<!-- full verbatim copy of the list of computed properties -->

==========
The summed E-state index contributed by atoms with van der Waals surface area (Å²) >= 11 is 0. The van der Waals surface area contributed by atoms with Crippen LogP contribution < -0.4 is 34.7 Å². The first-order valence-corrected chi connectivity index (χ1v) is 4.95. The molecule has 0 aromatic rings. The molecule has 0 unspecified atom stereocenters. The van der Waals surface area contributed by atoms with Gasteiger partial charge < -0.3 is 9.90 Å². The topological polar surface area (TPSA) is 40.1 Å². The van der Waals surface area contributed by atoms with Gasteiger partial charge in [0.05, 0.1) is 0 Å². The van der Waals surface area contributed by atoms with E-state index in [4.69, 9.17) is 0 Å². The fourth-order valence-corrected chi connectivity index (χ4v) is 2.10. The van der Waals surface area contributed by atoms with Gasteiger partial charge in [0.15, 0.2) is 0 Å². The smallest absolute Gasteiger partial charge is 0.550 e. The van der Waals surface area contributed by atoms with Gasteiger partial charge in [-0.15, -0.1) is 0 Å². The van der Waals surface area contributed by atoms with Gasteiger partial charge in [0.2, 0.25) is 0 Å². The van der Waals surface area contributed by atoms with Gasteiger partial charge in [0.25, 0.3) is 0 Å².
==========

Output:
The summed E-state index contributed by atoms with van der Waals surface area (Å²) >= 11 is 0. The van der Waals surface area contributed by atoms with Crippen LogP contribution < -0.4 is 34.7 Å². The first-order valence-corrected chi connectivity index (χ1v) is 4.95. The molecule has 0 aromatic rings. The molecule has 0 unspecified atom stereocenters. The van der Waals surface area contributed by atoms with Gasteiger partial charge < -0.3 is 9.90 Å². The topological polar surface area (TPSA) is 40.1 Å². The van der Waals surface area contributed by atoms with Gasteiger partial charge in [0.05, 0.1) is 0 Å². The van der Waals surface area contributed by atoms with E-state index in [4.69, 9.17) is 0 Å². The fourth-order valence-corrected chi connectivity index (χ4v) is 2.10. The van der Waals surface area contributed by atoms with Gasteiger partial charge in [0.15, 0.2) is 0 Å². The smallest absolute Gasteiger partial charge is 0.550 e. The van der Waals surface area contributed by atoms with Gasteiger partial charge in [-0.15, -0.1) is 0 Å². The van der Waals surface area contributed by atoms with Gasteiger partial charge in [0.2, 0.25) is 0 Å². The van der Waals surface area contributed by atoms with Gasteiger partial charge in [0.25, 0.3) is 0 Å².